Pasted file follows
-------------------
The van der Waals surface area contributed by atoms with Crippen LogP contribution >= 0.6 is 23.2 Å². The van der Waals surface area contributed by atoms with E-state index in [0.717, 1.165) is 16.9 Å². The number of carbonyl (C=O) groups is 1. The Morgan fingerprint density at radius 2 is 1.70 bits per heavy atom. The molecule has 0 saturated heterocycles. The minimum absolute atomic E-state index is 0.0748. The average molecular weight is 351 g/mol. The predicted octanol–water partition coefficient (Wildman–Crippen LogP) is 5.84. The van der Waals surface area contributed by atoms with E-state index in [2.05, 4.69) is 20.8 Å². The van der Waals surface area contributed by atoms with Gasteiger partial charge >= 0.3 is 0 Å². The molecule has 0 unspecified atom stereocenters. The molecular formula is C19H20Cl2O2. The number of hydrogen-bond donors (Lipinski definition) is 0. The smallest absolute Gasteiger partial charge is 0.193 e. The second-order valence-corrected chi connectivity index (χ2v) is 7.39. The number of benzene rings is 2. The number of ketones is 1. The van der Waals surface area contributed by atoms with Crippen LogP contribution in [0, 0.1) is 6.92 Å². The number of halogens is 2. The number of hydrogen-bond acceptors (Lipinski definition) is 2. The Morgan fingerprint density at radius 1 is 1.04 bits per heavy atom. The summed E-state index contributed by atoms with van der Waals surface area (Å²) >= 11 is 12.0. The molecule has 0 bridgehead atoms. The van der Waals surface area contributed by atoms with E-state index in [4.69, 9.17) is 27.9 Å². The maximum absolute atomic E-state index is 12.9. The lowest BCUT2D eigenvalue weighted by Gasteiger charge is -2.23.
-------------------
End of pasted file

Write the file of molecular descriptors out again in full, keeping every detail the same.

The van der Waals surface area contributed by atoms with Crippen LogP contribution >= 0.6 is 23.2 Å². The van der Waals surface area contributed by atoms with E-state index in [0.717, 1.165) is 16.9 Å². The number of carbonyl (C=O) groups is 1. The Morgan fingerprint density at radius 2 is 1.70 bits per heavy atom. The molecule has 0 saturated heterocycles. The minimum absolute atomic E-state index is 0.0748. The average molecular weight is 351 g/mol. The predicted octanol–water partition coefficient (Wildman–Crippen LogP) is 5.84. The van der Waals surface area contributed by atoms with E-state index in [2.05, 4.69) is 20.8 Å². The van der Waals surface area contributed by atoms with Gasteiger partial charge >= 0.3 is 0 Å². The molecule has 0 unspecified atom stereocenters. The molecular formula is C19H20Cl2O2. The number of hydrogen-bond donors (Lipinski definition) is 0. The smallest absolute Gasteiger partial charge is 0.193 e. The second-order valence-corrected chi connectivity index (χ2v) is 7.39. The number of benzene rings is 2. The number of ketones is 1. The van der Waals surface area contributed by atoms with Crippen LogP contribution in [0, 0.1) is 6.92 Å². The number of halogens is 2. The number of hydrogen-bond acceptors (Lipinski definition) is 2. The Morgan fingerprint density at radius 1 is 1.04 bits per heavy atom. The summed E-state index contributed by atoms with van der Waals surface area (Å²) >= 11 is 12.0. The molecule has 0 bridgehead atoms. The van der Waals surface area contributed by atoms with E-state index in [4.69, 9.17) is 27.9 Å². The maximum absolute atomic E-state index is 12.9. The lowest BCUT2D eigenvalue weighted by Gasteiger charge is -2.23.